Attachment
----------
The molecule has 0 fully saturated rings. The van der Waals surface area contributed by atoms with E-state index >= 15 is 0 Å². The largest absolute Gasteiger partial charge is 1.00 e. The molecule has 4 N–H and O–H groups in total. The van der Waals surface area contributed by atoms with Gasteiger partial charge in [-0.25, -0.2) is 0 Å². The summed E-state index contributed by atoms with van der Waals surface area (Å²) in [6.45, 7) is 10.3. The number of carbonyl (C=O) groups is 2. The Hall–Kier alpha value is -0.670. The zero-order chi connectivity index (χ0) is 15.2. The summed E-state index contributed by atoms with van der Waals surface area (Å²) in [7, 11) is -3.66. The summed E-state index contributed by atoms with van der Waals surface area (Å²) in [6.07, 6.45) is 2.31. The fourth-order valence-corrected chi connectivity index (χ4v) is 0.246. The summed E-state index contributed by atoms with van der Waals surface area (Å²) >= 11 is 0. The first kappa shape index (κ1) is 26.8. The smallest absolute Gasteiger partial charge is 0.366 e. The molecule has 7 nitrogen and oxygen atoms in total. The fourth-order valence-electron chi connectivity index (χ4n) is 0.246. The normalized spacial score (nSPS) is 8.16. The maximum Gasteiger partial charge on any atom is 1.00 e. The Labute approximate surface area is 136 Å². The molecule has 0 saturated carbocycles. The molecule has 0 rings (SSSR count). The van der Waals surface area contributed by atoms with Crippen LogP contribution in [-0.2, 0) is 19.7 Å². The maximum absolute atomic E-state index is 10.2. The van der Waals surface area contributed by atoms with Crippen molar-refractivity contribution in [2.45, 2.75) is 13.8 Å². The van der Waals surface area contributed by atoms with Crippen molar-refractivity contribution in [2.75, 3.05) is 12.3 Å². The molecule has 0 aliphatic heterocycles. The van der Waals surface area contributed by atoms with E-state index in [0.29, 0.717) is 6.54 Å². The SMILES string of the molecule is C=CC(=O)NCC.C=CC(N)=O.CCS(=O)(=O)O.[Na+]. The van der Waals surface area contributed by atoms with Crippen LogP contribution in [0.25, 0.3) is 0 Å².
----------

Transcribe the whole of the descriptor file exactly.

The molecule has 0 fully saturated rings. The van der Waals surface area contributed by atoms with E-state index >= 15 is 0 Å². The largest absolute Gasteiger partial charge is 1.00 e. The molecule has 4 N–H and O–H groups in total. The van der Waals surface area contributed by atoms with Gasteiger partial charge in [-0.25, -0.2) is 0 Å². The summed E-state index contributed by atoms with van der Waals surface area (Å²) in [6.45, 7) is 10.3. The number of carbonyl (C=O) groups is 2. The Hall–Kier alpha value is -0.670. The zero-order chi connectivity index (χ0) is 15.2. The summed E-state index contributed by atoms with van der Waals surface area (Å²) in [7, 11) is -3.66. The summed E-state index contributed by atoms with van der Waals surface area (Å²) in [6.07, 6.45) is 2.31. The fourth-order valence-corrected chi connectivity index (χ4v) is 0.246. The summed E-state index contributed by atoms with van der Waals surface area (Å²) >= 11 is 0. The first kappa shape index (κ1) is 26.8. The smallest absolute Gasteiger partial charge is 0.366 e. The molecule has 7 nitrogen and oxygen atoms in total. The fourth-order valence-electron chi connectivity index (χ4n) is 0.246. The normalized spacial score (nSPS) is 8.16. The maximum Gasteiger partial charge on any atom is 1.00 e. The Labute approximate surface area is 136 Å². The molecule has 0 saturated carbocycles. The molecule has 0 rings (SSSR count). The van der Waals surface area contributed by atoms with Crippen LogP contribution in [-0.2, 0) is 19.7 Å². The maximum absolute atomic E-state index is 10.2. The van der Waals surface area contributed by atoms with Crippen molar-refractivity contribution in [2.45, 2.75) is 13.8 Å². The van der Waals surface area contributed by atoms with Crippen molar-refractivity contribution in [2.75, 3.05) is 12.3 Å². The molecule has 0 aliphatic heterocycles. The van der Waals surface area contributed by atoms with E-state index in [0.29, 0.717) is 6.54 Å². The SMILES string of the molecule is C=CC(=O)NCC.C=CC(N)=O.CCS(=O)(=O)O.[Na+]. The van der Waals surface area contributed by atoms with Crippen LogP contribution in [0.25, 0.3) is 0 Å².